Look Back In Anger

Silo Theatre, Auckland

27/07/2006 - 12/08/2006

Production Details

By John Osborne
Directed by Miranda Harcourt
Producer: Mary Parker

Miranda Harcourt directs Mia Blake, Lucy Wigmore, Aaron Alexander and Louis Sutherland in the John Osborne classic, Look Back in Anger. With lighting and set design by Martyn Roberts and sound by Stephen Gallagher this production looks set to be one of the most powerful performances seen in Wellington and Auckland theatre this year.

Written in 1956 Look Back in Anger exploded the post-war colonial world and heralded a new age. It is widely regarded as one of the most confronting and moving plays of the 20th century. This will be the first professional production of the play to be performed for a Wellington audience.

Jimmy Porter - Aaron Alexander
Alison Porter - Mia Blake
Helena Charles - Lucy Wigmore
Cliff Lewis - Louise Sutherland
Voice of Alison's father - Ken Blackburn

Sets design: Martyn Roberts & Miranda Harcourt
Lighting design: Martyn Roberts
Design assistant: Laura Nicholls
Costumes: Zoe Fox
Sound design: Steve Gallagher
Stage management / lighting & sound operator: Anna Drakeford

Theatre ,

Narcissism unleashed

Review by Kate Ward-Smythe 01st Aug 2006

What I knew about John Osborne’s Look Back In Anger before I attended the 3rd night of the Auckland season of this 50th anniversary production, I could write in one sentence. What I now know, I have already spent hours thinking about.

Using the central character Jimmy Porter, Osborne assaults us with the ravings of the original angry young white man. While in the 1950’s Jimmy the bully’s misogynist rants might have been interpreted in part as a bold stand against complacency and apathy, fifty years on, what rings alarmingly familiar to me is a far more universal comment on human nature: the pathetic individual, addicted to criticizing those around them in order to feel superior, reliant on the constant sound of their own voice to mask their inability to empathise with anything or anyone around them. Narcissism unleashed, and that is a timeless disorder.

Coupled with the overtones of emotional and psychological abuse within the dysfunctional relationship that Look Back in Anger revolves around, in its simple 3-act structure, Osborne’s play is a chilling, magnificent work.

At a time when, on a daily basis, our media points the finger at the alarming abuse statics in Godzone, Osborne’s watershed production resonates loud and clear. I am full with admiration for producer Mary Parker and team for mounting this important, powerful work. Its bleak content is as relevant today as it was in London in 1956. How depressing.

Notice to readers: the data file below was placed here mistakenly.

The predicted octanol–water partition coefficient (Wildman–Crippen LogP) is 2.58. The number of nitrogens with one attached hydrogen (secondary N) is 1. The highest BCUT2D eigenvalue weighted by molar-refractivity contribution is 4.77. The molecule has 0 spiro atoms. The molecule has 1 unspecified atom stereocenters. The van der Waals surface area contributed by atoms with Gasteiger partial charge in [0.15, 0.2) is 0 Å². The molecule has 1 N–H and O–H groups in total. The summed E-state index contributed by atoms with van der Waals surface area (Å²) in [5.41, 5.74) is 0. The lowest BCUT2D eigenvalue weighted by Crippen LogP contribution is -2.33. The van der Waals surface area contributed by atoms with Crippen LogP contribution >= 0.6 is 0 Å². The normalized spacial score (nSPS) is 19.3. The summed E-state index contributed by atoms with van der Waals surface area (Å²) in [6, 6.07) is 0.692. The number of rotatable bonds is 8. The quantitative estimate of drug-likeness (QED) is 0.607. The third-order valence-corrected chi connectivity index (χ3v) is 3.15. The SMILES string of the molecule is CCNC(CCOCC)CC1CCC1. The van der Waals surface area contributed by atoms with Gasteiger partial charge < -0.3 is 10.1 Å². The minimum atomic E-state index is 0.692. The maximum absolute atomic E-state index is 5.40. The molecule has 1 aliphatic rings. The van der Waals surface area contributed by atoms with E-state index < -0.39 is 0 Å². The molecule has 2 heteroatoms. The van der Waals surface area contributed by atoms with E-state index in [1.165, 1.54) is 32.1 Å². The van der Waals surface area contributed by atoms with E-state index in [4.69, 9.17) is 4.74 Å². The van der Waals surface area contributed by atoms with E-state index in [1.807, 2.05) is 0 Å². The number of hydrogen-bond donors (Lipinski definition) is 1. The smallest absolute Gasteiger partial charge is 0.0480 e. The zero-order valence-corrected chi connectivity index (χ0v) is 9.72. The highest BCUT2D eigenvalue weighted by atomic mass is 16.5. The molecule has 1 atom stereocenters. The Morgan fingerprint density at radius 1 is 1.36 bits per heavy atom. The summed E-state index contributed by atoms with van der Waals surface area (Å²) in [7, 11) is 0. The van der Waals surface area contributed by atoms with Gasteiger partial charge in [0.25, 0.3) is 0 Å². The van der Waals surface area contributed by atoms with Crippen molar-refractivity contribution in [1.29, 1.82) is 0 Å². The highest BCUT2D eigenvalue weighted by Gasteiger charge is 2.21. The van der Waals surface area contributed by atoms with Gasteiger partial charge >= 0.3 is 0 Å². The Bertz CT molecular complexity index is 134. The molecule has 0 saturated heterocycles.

Director Miranda Harcourt has loaded this heavy ground breaking material on a relatively young cast. The decision to speak in their own natural accents reiterates the unchanging theme and brings freshness to the play.

While there are some good moments given by all, and some nice silent interplay between Mia Blake as Alison, Jimmy’s long suffering wife, and Louis Sutherland as flatmate Cliff, the would-be peacemaker stuck between two people he loves, on the whole, performances were uneven. At times detached and isolated, they lacked the depth and emotional variation required to give a more convincing voice to Osborne’s script.

Even taking into account the central protagonist Jimmy (played with exuberance by Aaron Alexander) is governed by constant self-referencing, the lack of believable connection between these three players meant poignant moments were sometimes missed. Blocking some of the key action so far into the corners, to the point the actors where practically off stage, did not help.

Lucy Wigmore gives a solid performance as Helena, a brilliantly written Judas-like character, who is inexplicably drawn to our damaged, dangerous anti-hero, despite her initial seemingly unwavering support of Alison’s plight.

The final showdown between Jimmy, and a broken Alison, sees Blake at her best, striped bare with raw emotion, and Alexander react extremely well, with menacing calculated affection.


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